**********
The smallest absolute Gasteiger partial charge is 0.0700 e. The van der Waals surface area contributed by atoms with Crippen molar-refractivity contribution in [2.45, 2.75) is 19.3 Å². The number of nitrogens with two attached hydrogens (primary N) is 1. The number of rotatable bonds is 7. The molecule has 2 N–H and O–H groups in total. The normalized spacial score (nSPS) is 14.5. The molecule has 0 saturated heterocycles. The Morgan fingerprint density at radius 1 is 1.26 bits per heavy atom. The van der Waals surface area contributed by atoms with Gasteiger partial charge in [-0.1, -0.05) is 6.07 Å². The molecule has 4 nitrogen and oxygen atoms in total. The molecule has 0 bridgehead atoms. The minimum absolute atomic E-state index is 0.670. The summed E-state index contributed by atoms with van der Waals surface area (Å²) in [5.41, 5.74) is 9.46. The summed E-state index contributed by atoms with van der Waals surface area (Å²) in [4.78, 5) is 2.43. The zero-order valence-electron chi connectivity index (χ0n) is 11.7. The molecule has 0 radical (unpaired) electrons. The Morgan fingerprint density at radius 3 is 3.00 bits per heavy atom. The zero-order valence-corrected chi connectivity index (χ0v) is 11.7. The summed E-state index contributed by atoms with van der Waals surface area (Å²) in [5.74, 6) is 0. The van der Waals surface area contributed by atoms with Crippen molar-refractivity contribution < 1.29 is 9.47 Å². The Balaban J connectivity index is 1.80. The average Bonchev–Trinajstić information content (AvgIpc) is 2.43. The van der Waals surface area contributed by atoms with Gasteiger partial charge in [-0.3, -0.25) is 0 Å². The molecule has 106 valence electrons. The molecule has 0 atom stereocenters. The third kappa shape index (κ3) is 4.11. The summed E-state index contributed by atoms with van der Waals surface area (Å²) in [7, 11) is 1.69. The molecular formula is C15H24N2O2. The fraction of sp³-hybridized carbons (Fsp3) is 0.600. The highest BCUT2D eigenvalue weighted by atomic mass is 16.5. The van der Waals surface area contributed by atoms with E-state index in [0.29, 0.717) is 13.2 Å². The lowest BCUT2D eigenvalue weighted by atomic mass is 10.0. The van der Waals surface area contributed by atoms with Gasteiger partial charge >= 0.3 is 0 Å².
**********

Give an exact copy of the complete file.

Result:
The smallest absolute Gasteiger partial charge is 0.0700 e. The van der Waals surface area contributed by atoms with Crippen molar-refractivity contribution in [2.45, 2.75) is 19.3 Å². The number of nitrogens with two attached hydrogens (primary N) is 1. The number of rotatable bonds is 7. The molecule has 2 N–H and O–H groups in total. The normalized spacial score (nSPS) is 14.5. The molecule has 0 saturated heterocycles. The Morgan fingerprint density at radius 1 is 1.26 bits per heavy atom. The van der Waals surface area contributed by atoms with Gasteiger partial charge in [-0.1, -0.05) is 6.07 Å². The molecule has 4 nitrogen and oxygen atoms in total. The molecule has 0 bridgehead atoms. The minimum absolute atomic E-state index is 0.670. The summed E-state index contributed by atoms with van der Waals surface area (Å²) in [5.41, 5.74) is 9.46. The summed E-state index contributed by atoms with van der Waals surface area (Å²) in [4.78, 5) is 2.43. The zero-order valence-electron chi connectivity index (χ0n) is 11.7. The molecule has 0 radical (unpaired) electrons. The Morgan fingerprint density at radius 3 is 3.00 bits per heavy atom. The zero-order valence-corrected chi connectivity index (χ0v) is 11.7. The summed E-state index contributed by atoms with van der Waals surface area (Å²) in [5.74, 6) is 0. The van der Waals surface area contributed by atoms with Crippen molar-refractivity contribution < 1.29 is 9.47 Å². The Balaban J connectivity index is 1.80. The average Bonchev–Trinajstić information content (AvgIpc) is 2.43. The van der Waals surface area contributed by atoms with Gasteiger partial charge in [-0.3, -0.25) is 0 Å². The molecule has 106 valence electrons. The molecule has 0 atom stereocenters. The third kappa shape index (κ3) is 4.11. The summed E-state index contributed by atoms with van der Waals surface area (Å²) in [7, 11) is 1.69. The molecular formula is C15H24N2O2. The fraction of sp³-hybridized carbons (Fsp3) is 0.600. The highest BCUT2D eigenvalue weighted by atomic mass is 16.5. The van der Waals surface area contributed by atoms with E-state index in [0.29, 0.717) is 13.2 Å². The lowest BCUT2D eigenvalue weighted by atomic mass is 10.0. The van der Waals surface area contributed by atoms with Gasteiger partial charge >= 0.3 is 0 Å².